I vividly remember the day I walked into my parent's house about a week after coming out to them, when my mom made her first assumption about my newly claimed sexuality. I was walking toward my room, behind the couch where she was sitting, when she stopped me and looked at me with a concerned face. She paused. A few moments later she asked, "Do you know what I'm concerned about most?" I knew she meant with "being gay now," but I didn't know what she was concerned about. "Uhhhhh, no," I said. "Your health." I was confused. Or maybe I acted confused because I knew what she meant. She was afraid now that I had a boyfriend I was going to get HIV or already had HIV. I exclaimed that not every gay person has AIDS and stormed off to my room like an angry teenager.
But isn't that something to be angry about? Isn't that a common belief among a lot people? Maybe not in the neo liberal town of Austin (because Austin is perfect), but somehow there has become a notion—and maybe it exists more in older generations—that "all the gays have AIDS." I'm not sure where this originated. Maybe in the mid- to late-'80s when media portrayed entire communities as being affected by the virus. Which was true to some extent, but it's not the epidemic that it once was. So why haven't the perceptions changed?
Because the conversations have stopped. In his recent article "Where the Hell is Our Community?" Michael Kaplan, president and CEO of AIDS United, wrote, "Our community has decided to live with [HIV], not talk about it, but live with it." It's more difficult to change the narratives around gay people having HIV when even the gay community isn't talking about the virus. Kaplan writes how DOMA and ENDA are the hot topics right now, asserting it's because they're de-sexed issues. He says that to talk about HIV means we have to talk about sex, in addition to drugs and poverty. Really, all three of these topics are taboo in socio-political realms, but especially sex, and don't even think about gay sex.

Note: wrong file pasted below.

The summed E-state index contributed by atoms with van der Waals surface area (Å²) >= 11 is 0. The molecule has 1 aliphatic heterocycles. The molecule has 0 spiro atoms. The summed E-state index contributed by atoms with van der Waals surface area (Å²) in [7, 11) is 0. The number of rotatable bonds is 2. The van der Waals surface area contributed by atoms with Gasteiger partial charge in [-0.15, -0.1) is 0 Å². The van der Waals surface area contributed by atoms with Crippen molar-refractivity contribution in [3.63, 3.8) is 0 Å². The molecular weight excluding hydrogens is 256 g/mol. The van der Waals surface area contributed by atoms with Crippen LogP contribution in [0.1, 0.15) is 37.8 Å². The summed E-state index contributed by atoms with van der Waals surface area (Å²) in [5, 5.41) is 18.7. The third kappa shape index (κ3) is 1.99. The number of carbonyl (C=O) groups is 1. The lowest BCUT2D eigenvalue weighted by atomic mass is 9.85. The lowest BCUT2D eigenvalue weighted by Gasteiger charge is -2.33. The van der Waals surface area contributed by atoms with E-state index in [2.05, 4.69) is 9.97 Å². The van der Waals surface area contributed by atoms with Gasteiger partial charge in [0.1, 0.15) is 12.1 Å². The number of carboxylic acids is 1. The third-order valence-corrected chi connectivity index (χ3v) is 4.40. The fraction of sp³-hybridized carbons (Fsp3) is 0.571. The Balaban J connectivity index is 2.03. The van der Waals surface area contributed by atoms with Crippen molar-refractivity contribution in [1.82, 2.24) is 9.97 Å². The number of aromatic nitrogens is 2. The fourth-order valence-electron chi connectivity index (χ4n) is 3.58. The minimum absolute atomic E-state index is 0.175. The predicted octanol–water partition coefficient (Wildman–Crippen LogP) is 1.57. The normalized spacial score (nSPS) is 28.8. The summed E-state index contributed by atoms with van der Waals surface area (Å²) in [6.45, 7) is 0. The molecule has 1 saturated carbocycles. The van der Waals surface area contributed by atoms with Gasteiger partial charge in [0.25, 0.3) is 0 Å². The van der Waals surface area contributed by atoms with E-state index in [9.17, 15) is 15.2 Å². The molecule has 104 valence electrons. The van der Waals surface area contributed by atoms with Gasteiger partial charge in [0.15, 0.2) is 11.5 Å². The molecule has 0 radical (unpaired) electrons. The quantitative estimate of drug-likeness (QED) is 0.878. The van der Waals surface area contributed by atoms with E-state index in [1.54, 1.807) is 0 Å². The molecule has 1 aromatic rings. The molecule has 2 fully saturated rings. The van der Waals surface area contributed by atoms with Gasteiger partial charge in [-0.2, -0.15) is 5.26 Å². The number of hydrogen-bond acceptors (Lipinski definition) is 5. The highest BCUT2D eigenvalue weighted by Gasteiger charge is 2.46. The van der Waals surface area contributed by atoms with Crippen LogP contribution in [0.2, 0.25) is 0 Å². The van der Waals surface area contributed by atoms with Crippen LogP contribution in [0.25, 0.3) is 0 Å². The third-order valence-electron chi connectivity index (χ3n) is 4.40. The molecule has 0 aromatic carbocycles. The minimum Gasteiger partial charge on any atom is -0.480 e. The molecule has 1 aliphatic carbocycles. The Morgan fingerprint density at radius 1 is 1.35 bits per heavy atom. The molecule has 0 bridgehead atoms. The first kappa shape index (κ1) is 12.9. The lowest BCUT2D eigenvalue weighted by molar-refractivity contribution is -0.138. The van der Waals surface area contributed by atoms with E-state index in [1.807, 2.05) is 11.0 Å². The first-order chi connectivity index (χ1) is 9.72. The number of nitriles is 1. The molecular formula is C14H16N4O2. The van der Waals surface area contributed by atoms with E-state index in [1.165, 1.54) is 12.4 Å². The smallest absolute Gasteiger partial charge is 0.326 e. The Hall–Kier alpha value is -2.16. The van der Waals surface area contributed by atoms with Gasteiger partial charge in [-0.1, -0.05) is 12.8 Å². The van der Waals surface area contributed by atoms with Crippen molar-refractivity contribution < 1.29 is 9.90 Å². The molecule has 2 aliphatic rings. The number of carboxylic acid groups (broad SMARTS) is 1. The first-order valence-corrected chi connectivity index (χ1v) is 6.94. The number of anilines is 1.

It's great that medications are being produced that can lower viral loads and help HIV-positive people managed their health. Another narrative takes place that says HIV is no longer a death sentence. This might be true... for people who have access to health care and the treatments to live longer. But every year about 9,000 men who have sex with men die from HIV-related illnesses, according to Kaplan's article. Marriage equality and employment nondiscrimination are important issues and I want them to succeed. But what about all these people dying, all these people we've stopped talking about?
Gay and bisexual men don't fear HIV/AIDS like they should, and everyone else could use a paradigm shift in thinking about the virus. People have bought into the idea of just taking a pill—as we do with many illnesses—even when this pill is no cure, and therefore are becoming silent about HIV simply because it's easy. It's easy when the detrimental effects of the virus can be put off for several more years with a pill. Instead of paying for our health, though, why don't we protect it? Kaplan estimates the cost of treatment for HIV in an average lifespan is $350,000. Is the "pleasure" or "fantasy" of not using a condom worth $350,000? Is the avoided stress of getting tested worth $350,000? Maybe you think not getting tested will save you the money. But what if you're already HIV-positive? What if you get the virus that one time you barebacked with a guy who said his viral load was undetectable? It's not worth the risk. Protect your health and the community and know your status.